David Byrne's Tight Spot
The Pace Gallery/The High Line
Thursday, September 15
Better than: A designer pop-up shop.
In just about any other context, David Byrne's Tight Spot would be breathtaking. Installed under the High Line tracks on 25th Street, just west of 10th Avenue, it is hard to imagine a more universal and malleable symbol than Byrne's giant inflatable globe. Squashed and straining between train-track support beams in a space recently taken over by the Pace Gallery empire, Byrne's exaggerated Earth is rather impressive and elegant as is. But during its unveiling last night, its reach seemed slightly less than global, despite the subject matter, and almost devoid of emotion.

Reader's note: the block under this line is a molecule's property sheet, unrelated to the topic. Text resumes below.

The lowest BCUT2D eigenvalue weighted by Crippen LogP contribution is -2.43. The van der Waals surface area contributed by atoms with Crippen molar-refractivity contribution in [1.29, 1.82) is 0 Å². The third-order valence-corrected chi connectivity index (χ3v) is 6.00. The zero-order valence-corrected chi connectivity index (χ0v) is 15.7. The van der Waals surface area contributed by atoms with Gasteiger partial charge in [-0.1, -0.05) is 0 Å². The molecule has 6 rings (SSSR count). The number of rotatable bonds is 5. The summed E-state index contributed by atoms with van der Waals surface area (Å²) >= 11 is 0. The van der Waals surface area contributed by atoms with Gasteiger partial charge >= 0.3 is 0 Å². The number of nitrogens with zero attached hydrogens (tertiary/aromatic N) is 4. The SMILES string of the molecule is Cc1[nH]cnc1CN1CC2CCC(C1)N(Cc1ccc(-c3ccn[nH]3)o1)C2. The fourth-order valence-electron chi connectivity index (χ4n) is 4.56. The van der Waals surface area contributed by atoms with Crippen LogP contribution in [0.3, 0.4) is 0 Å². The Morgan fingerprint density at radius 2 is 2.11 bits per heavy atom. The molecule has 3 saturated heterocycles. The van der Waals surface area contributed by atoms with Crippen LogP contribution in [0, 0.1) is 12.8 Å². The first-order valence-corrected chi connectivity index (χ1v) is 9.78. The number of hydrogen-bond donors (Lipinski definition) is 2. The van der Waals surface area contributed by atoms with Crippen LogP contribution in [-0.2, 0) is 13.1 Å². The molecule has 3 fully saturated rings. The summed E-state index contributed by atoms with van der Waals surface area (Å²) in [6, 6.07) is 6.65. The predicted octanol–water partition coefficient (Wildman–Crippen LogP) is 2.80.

On the first notably autumnal evening of the year, Tight Spot seemed to play with the idea that every last space of the city must be filled with people and galleries and pop-up shops and faux-speakeasies masquerading as taco stands where noise-pop bands might play acoustically during fashion industry events and, like, global culture. And with a table of Pellegrino at the ready and the Chelsea art world circus spilling out onto the sidewalk amid just another Thursday splattered with openings, conceptual food trucks lining the block, Byrne's piece and the gallery crowd seemed to do more than simply symbolize the overcrowding and info-noise. Less than a hundred yards away, Pace opened a group show, Social Media, featuring a few of Byrne's fake iPhone apps. A giant Twitter feed scrolled up the gallery wall nearest the street. And a few feet beyond that, another gallery and another opening, this one showing contemporary abstract expressionist Melissa Meyer. The space under the High Line seemed more suited for art openings than art.More »